While we await more Thunderbolt storage devices, Western Digital grabbed headlines not too long ago for the announcement of its 6TB My Book Studio Edition II Mac-ready external drive. The two-bay external enclosure features two 3.5" Western Digital Caviar Green drives and is available in 2TB, 4TB and 6TB configurations. The drives are priced at $249, $399 and $499 respectively although street pricing is significantly lower. I saw the drives going for $179 for 2TB, $303 for the 4TB configuration and $379 for the 6TB model at Amazon.

By default My Book Studio Edition II implements a RAID-0 across its two internal drives, although Western Digital's software lets you convert that to a RAID-1 (at half the capacity) if you'd like.

The Mac-ready feature of course means little these days since both Mac and PC platfnorms share almost all of the same components. The MyBook Studio Edition II simply comes from the factory with a HFS+ partition, Mac-like industrial design, Mac compatible software and FireWire 800 support, commonplace on many modern Macs. The drive is easily just as usable under Windows and Western Digital of course provides software for that purpose.

With two 3.5" drives inside the My Book Studio Edition II takes up about the desk space as five DVD cases standing upright. The industrial design is very Apple-like, however the construction is entirely plastic. The Studio Edition II chassis is well vented, despite there being no internal fans - slits perforate the top, back and base of the unit. The max drive surface temperature I measured was 51C under extended load.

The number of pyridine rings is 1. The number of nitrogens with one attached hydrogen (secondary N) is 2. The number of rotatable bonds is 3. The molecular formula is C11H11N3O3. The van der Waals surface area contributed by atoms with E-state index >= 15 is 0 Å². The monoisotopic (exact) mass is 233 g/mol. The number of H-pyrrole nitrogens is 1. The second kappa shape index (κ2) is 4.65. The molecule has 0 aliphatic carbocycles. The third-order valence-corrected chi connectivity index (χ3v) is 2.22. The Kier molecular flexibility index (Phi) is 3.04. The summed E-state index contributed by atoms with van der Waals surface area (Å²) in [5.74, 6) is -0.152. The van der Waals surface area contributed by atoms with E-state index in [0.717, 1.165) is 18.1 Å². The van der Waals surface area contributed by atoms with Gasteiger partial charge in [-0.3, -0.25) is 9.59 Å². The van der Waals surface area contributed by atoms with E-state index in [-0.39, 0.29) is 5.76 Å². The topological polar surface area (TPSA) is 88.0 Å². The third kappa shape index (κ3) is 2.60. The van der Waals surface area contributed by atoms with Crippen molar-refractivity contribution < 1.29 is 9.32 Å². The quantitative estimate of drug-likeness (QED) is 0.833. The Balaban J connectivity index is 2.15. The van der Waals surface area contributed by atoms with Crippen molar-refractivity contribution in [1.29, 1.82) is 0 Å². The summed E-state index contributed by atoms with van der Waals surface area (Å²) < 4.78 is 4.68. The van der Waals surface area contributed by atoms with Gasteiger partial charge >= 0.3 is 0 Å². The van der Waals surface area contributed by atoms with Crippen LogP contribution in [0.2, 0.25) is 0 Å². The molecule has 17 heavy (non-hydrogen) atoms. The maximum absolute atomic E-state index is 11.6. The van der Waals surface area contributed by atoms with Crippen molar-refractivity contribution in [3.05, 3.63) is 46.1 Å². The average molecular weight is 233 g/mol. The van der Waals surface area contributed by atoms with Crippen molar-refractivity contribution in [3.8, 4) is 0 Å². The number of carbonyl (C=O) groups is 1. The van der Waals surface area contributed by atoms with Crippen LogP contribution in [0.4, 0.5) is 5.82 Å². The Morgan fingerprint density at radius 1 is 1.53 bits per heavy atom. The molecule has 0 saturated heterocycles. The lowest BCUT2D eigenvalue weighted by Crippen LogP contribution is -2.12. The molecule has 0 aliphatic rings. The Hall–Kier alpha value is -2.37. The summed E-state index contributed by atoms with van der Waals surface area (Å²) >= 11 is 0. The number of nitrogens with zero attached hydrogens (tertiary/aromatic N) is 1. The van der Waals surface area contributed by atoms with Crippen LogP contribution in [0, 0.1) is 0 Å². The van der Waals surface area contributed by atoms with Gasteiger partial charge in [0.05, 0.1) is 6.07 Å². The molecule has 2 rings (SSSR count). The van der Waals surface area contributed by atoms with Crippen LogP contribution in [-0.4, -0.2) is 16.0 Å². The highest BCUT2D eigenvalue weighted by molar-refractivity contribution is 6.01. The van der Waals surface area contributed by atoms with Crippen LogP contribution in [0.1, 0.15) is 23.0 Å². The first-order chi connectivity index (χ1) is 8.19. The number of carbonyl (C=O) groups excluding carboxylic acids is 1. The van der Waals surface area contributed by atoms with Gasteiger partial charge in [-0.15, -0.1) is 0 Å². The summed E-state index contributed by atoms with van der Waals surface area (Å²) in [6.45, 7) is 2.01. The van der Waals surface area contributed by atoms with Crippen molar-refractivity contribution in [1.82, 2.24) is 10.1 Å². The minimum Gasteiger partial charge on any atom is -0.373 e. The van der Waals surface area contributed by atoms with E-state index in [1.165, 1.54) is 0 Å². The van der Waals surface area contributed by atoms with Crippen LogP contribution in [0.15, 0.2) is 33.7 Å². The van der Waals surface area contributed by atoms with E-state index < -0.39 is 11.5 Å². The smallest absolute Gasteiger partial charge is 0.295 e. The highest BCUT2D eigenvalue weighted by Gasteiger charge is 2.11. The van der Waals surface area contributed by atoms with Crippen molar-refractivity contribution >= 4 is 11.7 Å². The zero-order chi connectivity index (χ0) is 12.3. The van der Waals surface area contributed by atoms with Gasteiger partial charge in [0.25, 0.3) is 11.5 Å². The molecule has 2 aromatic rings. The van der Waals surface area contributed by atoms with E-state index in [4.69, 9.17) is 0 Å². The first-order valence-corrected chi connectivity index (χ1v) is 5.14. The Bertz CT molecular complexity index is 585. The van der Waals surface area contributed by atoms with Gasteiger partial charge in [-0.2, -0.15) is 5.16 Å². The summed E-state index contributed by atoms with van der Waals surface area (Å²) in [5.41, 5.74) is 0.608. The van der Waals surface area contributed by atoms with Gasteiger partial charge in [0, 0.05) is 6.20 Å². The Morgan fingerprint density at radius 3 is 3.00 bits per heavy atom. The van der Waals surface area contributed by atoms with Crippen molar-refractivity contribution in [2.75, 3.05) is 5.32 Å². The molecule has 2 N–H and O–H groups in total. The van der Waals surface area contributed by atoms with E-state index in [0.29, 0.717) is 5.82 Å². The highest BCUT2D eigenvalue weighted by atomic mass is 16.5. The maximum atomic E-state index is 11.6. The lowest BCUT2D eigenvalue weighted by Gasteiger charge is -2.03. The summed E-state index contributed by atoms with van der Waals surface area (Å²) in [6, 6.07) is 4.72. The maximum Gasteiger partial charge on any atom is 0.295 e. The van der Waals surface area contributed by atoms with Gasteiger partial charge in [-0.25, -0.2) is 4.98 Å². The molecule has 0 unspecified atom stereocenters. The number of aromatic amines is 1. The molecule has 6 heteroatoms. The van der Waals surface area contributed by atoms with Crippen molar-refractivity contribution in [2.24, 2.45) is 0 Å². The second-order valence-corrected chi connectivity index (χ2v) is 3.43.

The front is barren except for a status light. Internally there are five LEDs that drive the indicator, but from the outside it just looks like a thin strip of light. The indicator is off when powered down, glows when idle, has a KITT affect when the drives are being accessed and a progress animation if the array is being rebuilt. With five discrete LEDs driving the light any animations aren't particularly smooth.

All connections take place on the rear of the device, where you'll find a power button, USB 2.0 connector, two FireWire 800 ports (one as an input for daisy chaining FW devices), eSATA port and DC input.

Western Digital ships the My Book Studio Edition II with cables for USB 2.0, FireWire 800 and FireWire 400. Given that no Macs have an integrated eSATA port, there's no eSATA cable in the box. The power adapter is a pretty standard, generic looking AC adapter.

Internal Access

Unlike most external drives from WD and Seagate, getting access to the drives inside the My Book Studio II is made purposefully simple. The top cover is hinged with a press-to-release latch at the front. You have to press very hard to release the latch at the front, hard enough that I'm afraid of breaking the mechanism.

With the top cover lifted up there's a single tool-less screw that holds the drives in place. Unscrew it and lift one (or both) drives out by a plastic hook attached to the drive:

There's no cage around each drive, two screws hold the drive in place so when you remove a drive you're removing all there is.

Western Digital makes it easy to remove drives however you're limited in what sort of drives you can replace them with. Only WD drives will work in the chassis.

I tried replacing one of the drives with a Seagate and the My Book Studio Edition II wouldn't even detect the drive. Other WD Caviar Green drives worked perfectly however.

Performance and Usage

Western Digital sent us its newest 6TB version, which features two 3TB Caviar Green drives internally - these are the same drives we reviewed not too long ago. By default these two drives are configured as a striped RAID-0 array, however you can convert the array to a 3TB RAID-1 if you'd like.

Windows 7 Performance Comparison
WD My Book Studio Edition II FW800 7325MB H.264 Video Copy 10095MB AT Folder Copy
6TB RAID-0 (Avg / Max) 49.0 / 75.7 MBps 59.7 / 75.1 MBps